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    I was baptized by an IFB pastor in a non-denominational church. My wife was baptized by an EFCA pastor in the Pacific Ocean because the baptismal was not functional. When I attended SWBTS somebody brought it up in class about becoming a member at Travis Avenue Baptist Church and that they require a person to have been baptized in a Baptist church. When I brought up the fact that I was a member at TABC and was not baptized in a baptist church and my wife was baptized in the ocean the class busted out laughing.

    Since becoming a Christian I have discipled a few hundered people, worked with the Navigators for 7 years,planted two SBC chruches, replanted one (SBC)and pastored another(SBC) but somehow I would not be good enough today for those who sit around in churches and have not discipled anyone.

    Does that make sense?

    What we should be asking is for the leaders of the SBC to give us the names of the people they have personally iscipled in the last 10 years. I think one would be surprised at what they would tell us.
     
  16. Psalm 100

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    I'm just wondering why they would not recognize a baptism in an church that didn't adhere to eternal salvation. I didn't think that was a baptist distinctive, nor a necessary belief for salvation.
     
  17. bapmom

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    Psalm 100.....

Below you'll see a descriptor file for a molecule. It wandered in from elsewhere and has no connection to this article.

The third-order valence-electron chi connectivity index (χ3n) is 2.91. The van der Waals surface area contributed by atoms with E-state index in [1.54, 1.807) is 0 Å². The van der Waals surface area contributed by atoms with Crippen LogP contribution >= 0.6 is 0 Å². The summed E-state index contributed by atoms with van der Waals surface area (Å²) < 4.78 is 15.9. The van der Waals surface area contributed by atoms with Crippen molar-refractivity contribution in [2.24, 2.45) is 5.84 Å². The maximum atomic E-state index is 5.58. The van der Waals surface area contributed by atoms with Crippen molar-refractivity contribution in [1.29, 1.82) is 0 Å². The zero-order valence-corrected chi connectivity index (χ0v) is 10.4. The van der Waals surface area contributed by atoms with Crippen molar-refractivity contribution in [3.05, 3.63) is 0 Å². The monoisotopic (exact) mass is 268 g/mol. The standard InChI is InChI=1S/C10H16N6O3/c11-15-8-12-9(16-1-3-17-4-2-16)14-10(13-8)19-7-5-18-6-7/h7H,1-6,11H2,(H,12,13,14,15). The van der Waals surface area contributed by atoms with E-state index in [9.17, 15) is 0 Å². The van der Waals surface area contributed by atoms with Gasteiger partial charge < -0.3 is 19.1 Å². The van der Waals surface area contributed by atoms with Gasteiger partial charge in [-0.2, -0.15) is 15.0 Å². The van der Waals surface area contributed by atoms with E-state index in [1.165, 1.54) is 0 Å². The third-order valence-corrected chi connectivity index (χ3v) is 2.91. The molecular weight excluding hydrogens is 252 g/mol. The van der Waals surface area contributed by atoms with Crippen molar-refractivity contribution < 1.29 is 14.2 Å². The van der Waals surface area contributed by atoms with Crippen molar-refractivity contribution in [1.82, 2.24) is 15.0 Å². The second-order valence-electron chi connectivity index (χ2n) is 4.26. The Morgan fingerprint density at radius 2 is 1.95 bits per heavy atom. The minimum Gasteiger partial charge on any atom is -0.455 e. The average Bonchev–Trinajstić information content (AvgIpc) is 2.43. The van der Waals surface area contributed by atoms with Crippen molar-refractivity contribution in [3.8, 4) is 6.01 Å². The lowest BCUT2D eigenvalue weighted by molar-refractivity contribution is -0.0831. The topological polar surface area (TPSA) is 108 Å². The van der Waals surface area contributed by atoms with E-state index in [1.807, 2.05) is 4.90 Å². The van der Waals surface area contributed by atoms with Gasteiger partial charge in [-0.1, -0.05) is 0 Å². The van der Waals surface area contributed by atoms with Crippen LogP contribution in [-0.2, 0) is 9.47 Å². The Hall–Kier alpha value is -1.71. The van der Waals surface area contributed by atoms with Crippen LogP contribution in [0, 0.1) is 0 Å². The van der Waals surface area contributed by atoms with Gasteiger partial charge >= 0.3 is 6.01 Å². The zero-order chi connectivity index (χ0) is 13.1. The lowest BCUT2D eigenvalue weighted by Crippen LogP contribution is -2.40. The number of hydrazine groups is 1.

It is a historical baptist distinctive to require believer's baptism. Many believe that if you think you can lose your salvation than you are believing in a "works salvation".....and a works salvation is not a Biblical one.

    I imagine this reasoning is behind the policy.
     
  18. Psalm 100

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    I understand what you are saying, but doesn't this requirement infringe on church autonomy?
     
  19. bapmom

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    well if you want to go there..... :D ........I think the entire idea of having an SBConvention at all infringes on the autonomy of the local church.
     
  20. gb93433

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    The first Christian was not a Baptist. The first Baptist did not come from a Baptist Church and was not baptized in a Baptist Church.